"We have to insist that despite the adrenaline of the rush to save lives, people are putting themselves at risk," stated an engineer.

    Work From The 62 Committee

    Neither odors nor health effects associated with environmental tobacco smoke (ETS) will be addressed in the future version of the ventilation standard from ASHRAE.

    The announcement was made one week after ASHRAE announced an addendum (62o) to current Standard 62-2001, to provide design guidance for controlling odors alone in indoor spaces where smoking occurs. The addendum only relates to ETS odors in nonsmoking areas.

    The proposed standard, ASHRAE Standard 62.1P ("Ventilation and Acceptable Indoor Air Quality in Commercial, Institutional and High-Rise Residential Buildings"), takes one more step away, dealing with neither odors nor health. It would apply only to nonsmoking spaces in buildings.

    The action, came after what the society describes as "months of debate on what requirements the society should place on the ventilation of smoking areas. Furthermore, the proposed standard will not comment on the health effects of ETS."

    While adherence or nonadherence to the standard has definite health ramifications, the society pointed out that the proposed standard is intended to discuss engineering and hvac system design - not health, and not even odors.

    "This standard is an engineering design document for ventilating indoor spaces and is not intended to be a source of information on health," said Richard Hayter, a member of ASHRAE's Board Policy Committee on Standards, which made the recommendations. "References to the health effects of environmental tobacco smoke are outside the purpose of the standard."

    In addition, the committee recommended that a separate publication be written to provide design guidance for spaces where ETS is present, such as bars and casinos. The publication would be neither a standard nor a guideline.

    "We should provide technical information on this issue to designers and engineers," Hayter conceded.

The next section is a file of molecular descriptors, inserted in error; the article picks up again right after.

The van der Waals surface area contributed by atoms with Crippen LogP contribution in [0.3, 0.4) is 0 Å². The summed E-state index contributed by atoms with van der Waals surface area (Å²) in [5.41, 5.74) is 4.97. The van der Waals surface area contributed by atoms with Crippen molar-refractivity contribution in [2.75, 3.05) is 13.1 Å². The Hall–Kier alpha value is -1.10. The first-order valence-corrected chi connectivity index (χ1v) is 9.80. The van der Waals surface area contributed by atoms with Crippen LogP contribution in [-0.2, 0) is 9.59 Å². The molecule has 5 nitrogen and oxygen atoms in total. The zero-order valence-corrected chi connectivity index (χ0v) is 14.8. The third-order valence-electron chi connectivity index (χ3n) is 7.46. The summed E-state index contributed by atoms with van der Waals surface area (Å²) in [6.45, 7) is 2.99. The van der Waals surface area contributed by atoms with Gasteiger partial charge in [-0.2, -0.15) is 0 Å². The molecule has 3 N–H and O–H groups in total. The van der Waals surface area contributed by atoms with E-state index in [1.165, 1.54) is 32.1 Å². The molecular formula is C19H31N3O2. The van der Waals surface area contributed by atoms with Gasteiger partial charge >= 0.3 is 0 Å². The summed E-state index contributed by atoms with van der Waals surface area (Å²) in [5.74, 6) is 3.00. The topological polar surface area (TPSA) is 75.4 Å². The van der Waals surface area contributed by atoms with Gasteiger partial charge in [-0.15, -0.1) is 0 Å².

The standard may initially contain some guidance (not requirements) on ventilation of smoking spaces through addenda approved for ASHRAE's existing ventilation standard, Standard 62-2001, Ventilation for Acceptable Indoor Air Quality. This includes the aforementioned Addendum 62o, which only addresses the control of odors from ETS, not the health effects, and is not required for compliance.

    This addendum will remain in Standard 62 until a separate publication is written, according to the society. Guidance in this area then would be addressed in a separate publication, and the addendum modified or deleted, Hayter said.

    Finally, the ability of various hvac technologies to maintain proper space humidity while meeting the ventilation requirements of Standard 62 has been approved for research.

    "In some applications, conventional unitary systems are reportedly unable to adequately meet these moisture loads and maintain acceptable space humidity levels," stated the society. "Various new technologies, systems, and approaches are being proposed or used to meet these increased loads."

    The project will compare humidity-control options, as well as climate, application, and operating conditions where such options should be considered, in order to develop general humidity-control guidelines.

    The research project is 1254-TRP, Evaluating the Ability of Unitary Equipment to Maintain Adequate Space Humidity Levels; Phase II: Simulations, Summary and Development of Guidelines. The principal investigator is Michael Witte, Ph.D., with GARD Analytics in Park Ridge, IL. The project is expected to take 18 months to complete, at a cost of $109,000. Phase I of the project was previously approved. ES